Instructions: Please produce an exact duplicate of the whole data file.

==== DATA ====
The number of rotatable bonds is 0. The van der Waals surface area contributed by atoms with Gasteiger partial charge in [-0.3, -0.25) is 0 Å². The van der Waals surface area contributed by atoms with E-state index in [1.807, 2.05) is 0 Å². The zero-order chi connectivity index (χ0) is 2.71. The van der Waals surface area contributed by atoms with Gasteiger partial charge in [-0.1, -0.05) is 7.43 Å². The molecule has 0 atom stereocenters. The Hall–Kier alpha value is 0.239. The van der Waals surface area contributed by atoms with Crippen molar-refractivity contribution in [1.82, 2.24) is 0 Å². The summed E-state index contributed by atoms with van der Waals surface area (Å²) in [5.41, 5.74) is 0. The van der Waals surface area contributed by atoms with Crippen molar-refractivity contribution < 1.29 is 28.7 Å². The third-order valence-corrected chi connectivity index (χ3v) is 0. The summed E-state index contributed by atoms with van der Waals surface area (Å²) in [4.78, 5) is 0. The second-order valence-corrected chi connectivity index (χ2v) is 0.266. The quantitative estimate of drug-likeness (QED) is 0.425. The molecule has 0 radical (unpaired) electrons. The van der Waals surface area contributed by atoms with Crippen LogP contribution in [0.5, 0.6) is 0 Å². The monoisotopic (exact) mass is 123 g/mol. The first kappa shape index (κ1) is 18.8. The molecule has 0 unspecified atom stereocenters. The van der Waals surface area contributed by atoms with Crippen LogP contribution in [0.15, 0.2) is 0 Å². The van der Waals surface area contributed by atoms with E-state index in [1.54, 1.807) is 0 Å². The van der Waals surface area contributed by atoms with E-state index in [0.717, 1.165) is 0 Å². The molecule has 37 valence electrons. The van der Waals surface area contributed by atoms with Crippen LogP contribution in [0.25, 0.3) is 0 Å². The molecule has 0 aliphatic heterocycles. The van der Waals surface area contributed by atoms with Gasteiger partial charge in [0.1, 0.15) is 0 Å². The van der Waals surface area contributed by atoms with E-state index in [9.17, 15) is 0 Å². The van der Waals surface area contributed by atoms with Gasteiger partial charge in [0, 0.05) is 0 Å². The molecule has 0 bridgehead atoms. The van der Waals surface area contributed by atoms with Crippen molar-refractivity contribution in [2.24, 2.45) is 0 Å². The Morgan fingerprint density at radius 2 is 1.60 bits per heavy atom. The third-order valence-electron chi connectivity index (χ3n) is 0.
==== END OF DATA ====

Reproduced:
The number of rotatable bonds is 0. The van der Waals surface area contributed by atoms with Gasteiger partial charge in [-0.3, -0.25) is 0 Å². The van der Waals surface area contributed by atoms with E-state index in [1.807, 2.05) is 0 Å². The zero-order chi connectivity index (χ0) is 2.71. The van der Waals surface area contributed by atoms with Gasteiger partial charge in [-0.1, -0.05) is 7.43 Å². The molecule has 0 atom stereocenters. The Hall–Kier alpha value is 0.239. The van der Waals surface area contributed by atoms with Crippen molar-refractivity contribution in [1.82, 2.24) is 0 Å². The summed E-state index contributed by atoms with van der Waals surface area (Å²) in [5.41, 5.74) is 0. The van der Waals surface area contributed by atoms with Crippen molar-refractivity contribution < 1.29 is 28.7 Å². The third-order valence-corrected chi connectivity index (χ3v) is 0. The summed E-state index contributed by atoms with van der Waals surface area (Å²) in [4.78, 5) is 0. The second-order valence-corrected chi connectivity index (χ2v) is 0.266. The quantitative estimate of drug-likeness (QED) is 0.425. The molecule has 0 radical (unpaired) electrons. The van der Waals surface area contributed by atoms with Crippen LogP contribution in [0.5, 0.6) is 0 Å². The monoisotopic (exact) mass is 123 g/mol. The first kappa shape index (κ1) is 18.8. The molecule has 0 unspecified atom stereocenters. The van der Waals surface area contributed by atoms with Crippen LogP contribution in [0.15, 0.2) is 0 Å². The van der Waals surface area contributed by atoms with E-state index in [1.54, 1.807) is 0 Å². The van der Waals surface area contributed by atoms with E-state index in [0.717, 1.165) is 0 Å². The molecule has 37 valence electrons. The van der Waals surface area contributed by atoms with Crippen LogP contribution in [0.25, 0.3) is 0 Å². The molecule has 0 aliphatic heterocycles. The van der Waals surface area contributed by atoms with Gasteiger partial charge in [0.1, 0.15) is 0 Å². The van der Waals surface area contributed by atoms with E-state index in [9.17, 15) is 0 Å². The van der Waals surface area contributed by atoms with Gasteiger partial charge in [0, 0.05) is 0 Å². The molecule has 0 bridgehead atoms. The van der Waals surface area contributed by atoms with Crippen molar-refractivity contribution in [2.24, 2.45) is 0 Å². The Morgan fingerprint density at radius 2 is 1.60 bits per heavy atom. The third-order valence-electron chi connectivity index (χ3n) is 0.